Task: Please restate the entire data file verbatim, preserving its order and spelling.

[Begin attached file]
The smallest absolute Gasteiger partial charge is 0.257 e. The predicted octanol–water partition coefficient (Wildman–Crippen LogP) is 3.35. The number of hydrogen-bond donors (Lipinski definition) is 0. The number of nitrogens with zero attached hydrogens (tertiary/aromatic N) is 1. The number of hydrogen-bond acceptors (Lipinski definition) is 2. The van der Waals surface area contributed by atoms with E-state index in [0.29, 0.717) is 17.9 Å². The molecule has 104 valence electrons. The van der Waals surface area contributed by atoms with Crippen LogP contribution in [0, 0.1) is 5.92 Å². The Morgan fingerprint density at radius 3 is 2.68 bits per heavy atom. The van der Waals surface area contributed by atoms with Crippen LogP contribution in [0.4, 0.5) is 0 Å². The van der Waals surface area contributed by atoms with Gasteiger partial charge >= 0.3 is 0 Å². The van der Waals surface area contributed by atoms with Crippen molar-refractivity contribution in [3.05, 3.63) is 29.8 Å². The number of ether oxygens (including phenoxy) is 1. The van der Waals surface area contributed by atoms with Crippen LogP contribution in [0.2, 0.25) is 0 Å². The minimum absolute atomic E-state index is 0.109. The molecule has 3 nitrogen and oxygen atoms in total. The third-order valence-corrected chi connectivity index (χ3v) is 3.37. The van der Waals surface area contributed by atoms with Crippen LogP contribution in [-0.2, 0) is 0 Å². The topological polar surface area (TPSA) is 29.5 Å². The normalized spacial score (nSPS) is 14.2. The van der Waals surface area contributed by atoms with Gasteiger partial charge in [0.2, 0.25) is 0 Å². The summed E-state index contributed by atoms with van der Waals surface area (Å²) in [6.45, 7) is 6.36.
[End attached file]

The smallest absolute Gasteiger partial charge is 0.257 e. The predicted octanol–water partition coefficient (Wildman–Crippen LogP) is 3.35. The number of hydrogen-bond donors (Lipinski definition) is 0. The number of nitrogens with zero attached hydrogens (tertiary/aromatic N) is 1. The number of hydrogen-bond acceptors (Lipinski definition) is 2. The van der Waals surface area contributed by atoms with E-state index in [0.29, 0.717) is 17.9 Å². The molecule has 104 valence electrons. The van der Waals surface area contributed by atoms with Crippen LogP contribution in [0, 0.1) is 5.92 Å². The Morgan fingerprint density at radius 3 is 2.68 bits per heavy atom. The van der Waals surface area contributed by atoms with Crippen LogP contribution in [0.4, 0.5) is 0 Å². The van der Waals surface area contributed by atoms with Gasteiger partial charge >= 0.3 is 0 Å². The van der Waals surface area contributed by atoms with Crippen molar-refractivity contribution in [3.05, 3.63) is 29.8 Å². The number of ether oxygens (including phenoxy) is 1. The van der Waals surface area contributed by atoms with Crippen LogP contribution in [0.2, 0.25) is 0 Å². The minimum absolute atomic E-state index is 0.109. The molecule has 3 nitrogen and oxygen atoms in total. The third-order valence-corrected chi connectivity index (χ3v) is 3.37. The van der Waals surface area contributed by atoms with Crippen LogP contribution in [-0.2, 0) is 0 Å². The topological polar surface area (TPSA) is 29.5 Å². The normalized spacial score (nSPS) is 14.2. The van der Waals surface area contributed by atoms with Gasteiger partial charge in [0.2, 0.25) is 0 Å². The summed E-state index contributed by atoms with van der Waals surface area (Å²) in [6.45, 7) is 6.36.